It wasn’t all roses, though. The Jets didn’t accomplish a lot as a team during his tenure, making the playoffs six times but only winning only three playoff series. His ultra-serious personality alienated some of his teammates and he, along with Scheifele, were reported to be the reason Patrik Laine wanted out of town. The Jets not only lost a generational sniper, but also now lost the player they got for him by trading Dubois.

Blake Wheeler Winnipeg Jets
Wheeler leaves a decidedly mixed legacy in his 12 years with the Jets and six seasons as captain. (Jess Starr/The Hockey Writers)

His coziness with Paul Maurice — and the former head coach’s unwillingness to hold him accountable for poor play in 2019 and 2020 or to take him off the top six when it was clear he could no longer keep up there — reeked of favouritism. He contributed to — and was not able to correct — a fractured locker room and systemic cultural issues that have held the team back since 2019. This isn’t his fault, but his hefty 2018 contract extension — which gave him term until age 38 — became an albatross when Father Time caught up and he became a defensive liability.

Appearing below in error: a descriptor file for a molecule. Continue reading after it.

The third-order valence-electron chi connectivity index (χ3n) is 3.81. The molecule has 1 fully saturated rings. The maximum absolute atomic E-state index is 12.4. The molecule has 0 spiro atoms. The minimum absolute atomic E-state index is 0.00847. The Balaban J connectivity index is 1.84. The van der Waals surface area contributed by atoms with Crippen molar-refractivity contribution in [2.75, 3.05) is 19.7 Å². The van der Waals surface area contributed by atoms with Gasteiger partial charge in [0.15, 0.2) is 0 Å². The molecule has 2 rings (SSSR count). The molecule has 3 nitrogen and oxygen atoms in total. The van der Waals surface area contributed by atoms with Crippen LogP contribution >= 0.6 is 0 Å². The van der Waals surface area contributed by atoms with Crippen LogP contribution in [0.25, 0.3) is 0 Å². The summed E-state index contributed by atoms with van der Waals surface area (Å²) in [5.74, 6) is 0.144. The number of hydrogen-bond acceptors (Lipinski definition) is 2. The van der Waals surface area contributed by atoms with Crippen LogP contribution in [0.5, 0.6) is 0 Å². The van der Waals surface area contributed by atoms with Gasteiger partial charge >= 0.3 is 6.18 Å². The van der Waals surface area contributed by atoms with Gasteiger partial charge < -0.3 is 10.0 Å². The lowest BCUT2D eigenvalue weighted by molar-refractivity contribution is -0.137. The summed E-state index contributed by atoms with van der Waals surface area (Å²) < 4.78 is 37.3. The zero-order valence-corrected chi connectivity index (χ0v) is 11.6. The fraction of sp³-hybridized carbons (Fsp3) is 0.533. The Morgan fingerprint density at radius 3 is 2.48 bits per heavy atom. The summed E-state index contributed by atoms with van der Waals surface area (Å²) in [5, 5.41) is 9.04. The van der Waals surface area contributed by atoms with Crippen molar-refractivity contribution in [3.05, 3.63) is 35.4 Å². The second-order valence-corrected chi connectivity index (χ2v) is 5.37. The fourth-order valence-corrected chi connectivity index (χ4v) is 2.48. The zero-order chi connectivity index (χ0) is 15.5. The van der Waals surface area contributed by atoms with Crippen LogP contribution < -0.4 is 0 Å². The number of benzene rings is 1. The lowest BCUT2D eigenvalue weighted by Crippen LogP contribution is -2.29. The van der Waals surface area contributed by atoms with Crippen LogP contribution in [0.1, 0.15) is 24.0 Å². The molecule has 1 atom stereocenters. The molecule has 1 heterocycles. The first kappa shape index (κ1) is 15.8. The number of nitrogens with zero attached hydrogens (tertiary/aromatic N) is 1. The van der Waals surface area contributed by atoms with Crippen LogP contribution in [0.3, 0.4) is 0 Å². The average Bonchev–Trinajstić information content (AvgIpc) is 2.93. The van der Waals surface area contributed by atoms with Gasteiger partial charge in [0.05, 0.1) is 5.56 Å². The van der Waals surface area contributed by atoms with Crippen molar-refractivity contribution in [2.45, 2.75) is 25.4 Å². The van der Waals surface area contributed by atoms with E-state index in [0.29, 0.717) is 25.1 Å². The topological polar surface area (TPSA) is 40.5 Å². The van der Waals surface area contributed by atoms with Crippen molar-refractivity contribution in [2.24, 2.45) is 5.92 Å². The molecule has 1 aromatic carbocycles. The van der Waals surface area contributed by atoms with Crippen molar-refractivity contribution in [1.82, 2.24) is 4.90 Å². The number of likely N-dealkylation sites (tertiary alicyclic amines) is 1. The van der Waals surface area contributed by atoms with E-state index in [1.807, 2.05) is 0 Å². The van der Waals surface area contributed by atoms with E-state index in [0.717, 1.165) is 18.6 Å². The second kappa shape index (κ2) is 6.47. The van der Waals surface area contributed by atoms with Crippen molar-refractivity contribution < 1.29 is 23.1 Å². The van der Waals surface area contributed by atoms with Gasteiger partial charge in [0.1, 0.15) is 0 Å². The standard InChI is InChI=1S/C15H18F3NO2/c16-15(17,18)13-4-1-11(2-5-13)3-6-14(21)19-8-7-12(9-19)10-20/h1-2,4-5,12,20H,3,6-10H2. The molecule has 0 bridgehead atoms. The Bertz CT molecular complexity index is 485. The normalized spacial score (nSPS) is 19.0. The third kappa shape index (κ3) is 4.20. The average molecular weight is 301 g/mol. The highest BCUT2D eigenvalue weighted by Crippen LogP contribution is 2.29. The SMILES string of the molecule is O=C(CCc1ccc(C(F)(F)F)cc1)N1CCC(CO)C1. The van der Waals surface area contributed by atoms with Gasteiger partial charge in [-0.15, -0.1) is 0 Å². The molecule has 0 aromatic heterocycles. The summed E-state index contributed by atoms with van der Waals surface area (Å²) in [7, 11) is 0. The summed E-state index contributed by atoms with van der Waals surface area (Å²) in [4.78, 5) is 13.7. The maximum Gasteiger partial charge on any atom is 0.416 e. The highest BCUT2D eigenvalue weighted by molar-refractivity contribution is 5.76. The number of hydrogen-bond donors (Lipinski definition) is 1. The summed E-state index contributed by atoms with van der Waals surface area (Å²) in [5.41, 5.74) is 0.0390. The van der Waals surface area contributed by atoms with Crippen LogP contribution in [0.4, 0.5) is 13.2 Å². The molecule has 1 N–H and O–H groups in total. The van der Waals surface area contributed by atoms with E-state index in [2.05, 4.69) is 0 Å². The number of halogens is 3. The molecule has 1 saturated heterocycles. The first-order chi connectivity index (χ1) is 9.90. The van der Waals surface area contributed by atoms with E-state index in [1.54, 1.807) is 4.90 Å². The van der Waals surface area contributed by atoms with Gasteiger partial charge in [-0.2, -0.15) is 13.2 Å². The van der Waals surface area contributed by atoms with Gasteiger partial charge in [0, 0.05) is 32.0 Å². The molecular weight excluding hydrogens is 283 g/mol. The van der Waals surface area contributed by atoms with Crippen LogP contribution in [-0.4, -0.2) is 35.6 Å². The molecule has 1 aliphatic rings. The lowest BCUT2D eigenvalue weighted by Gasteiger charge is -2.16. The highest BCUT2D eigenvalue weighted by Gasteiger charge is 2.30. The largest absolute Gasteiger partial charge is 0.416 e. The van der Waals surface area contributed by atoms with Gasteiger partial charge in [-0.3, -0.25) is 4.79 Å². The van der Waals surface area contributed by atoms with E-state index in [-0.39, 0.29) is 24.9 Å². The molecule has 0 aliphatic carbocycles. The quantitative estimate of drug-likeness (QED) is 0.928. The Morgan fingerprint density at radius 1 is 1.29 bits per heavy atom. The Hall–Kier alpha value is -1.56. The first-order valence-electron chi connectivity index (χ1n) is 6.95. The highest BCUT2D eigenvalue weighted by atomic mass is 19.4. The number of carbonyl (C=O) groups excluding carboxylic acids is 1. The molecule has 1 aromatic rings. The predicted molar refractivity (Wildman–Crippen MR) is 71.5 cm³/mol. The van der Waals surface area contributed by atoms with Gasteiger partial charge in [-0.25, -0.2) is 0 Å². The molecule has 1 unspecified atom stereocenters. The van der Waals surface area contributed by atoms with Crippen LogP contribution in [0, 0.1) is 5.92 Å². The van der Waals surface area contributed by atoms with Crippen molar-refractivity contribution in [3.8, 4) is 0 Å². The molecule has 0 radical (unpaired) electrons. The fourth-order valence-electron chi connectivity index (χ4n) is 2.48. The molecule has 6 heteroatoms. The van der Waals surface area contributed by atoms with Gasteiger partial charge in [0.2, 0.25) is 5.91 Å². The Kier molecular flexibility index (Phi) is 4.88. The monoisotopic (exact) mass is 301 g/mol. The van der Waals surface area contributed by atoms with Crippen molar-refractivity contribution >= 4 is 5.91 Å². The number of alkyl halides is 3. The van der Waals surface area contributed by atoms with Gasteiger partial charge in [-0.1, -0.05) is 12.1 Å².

Related: Jets Should Not Be Satisfied With Season; Big Changes Required

The Jets should have done more in Wheeler’s tenure, full stop. The fact they didn’t, even when considered a Stanley Cup contender, falls partially on his shoulders. He acknowledged this in his own emotional exit interview, where expressed disappointment more glory eluded them.

“I’ve dedicated my career to this place because I believe that we had the pieces to win,” he said. “It’s disappointing to know that that didn’t come to fruition… I gave it everything I had, you know what I mean? I hope that that’s good enough… there wasn’t a day I took off, so I guess that’s the best you can do.”

Whether the negatives outweigh the positives is yours to decide. This author’s not certain there will ever be a consensus. While recency bias accentuates the negatives, it’s almost certain Wheeler will have his number hoisted to the rafters of Canada Life Centre one day.

It’s also certain that Wheeler’s tenure with the Jets had to end.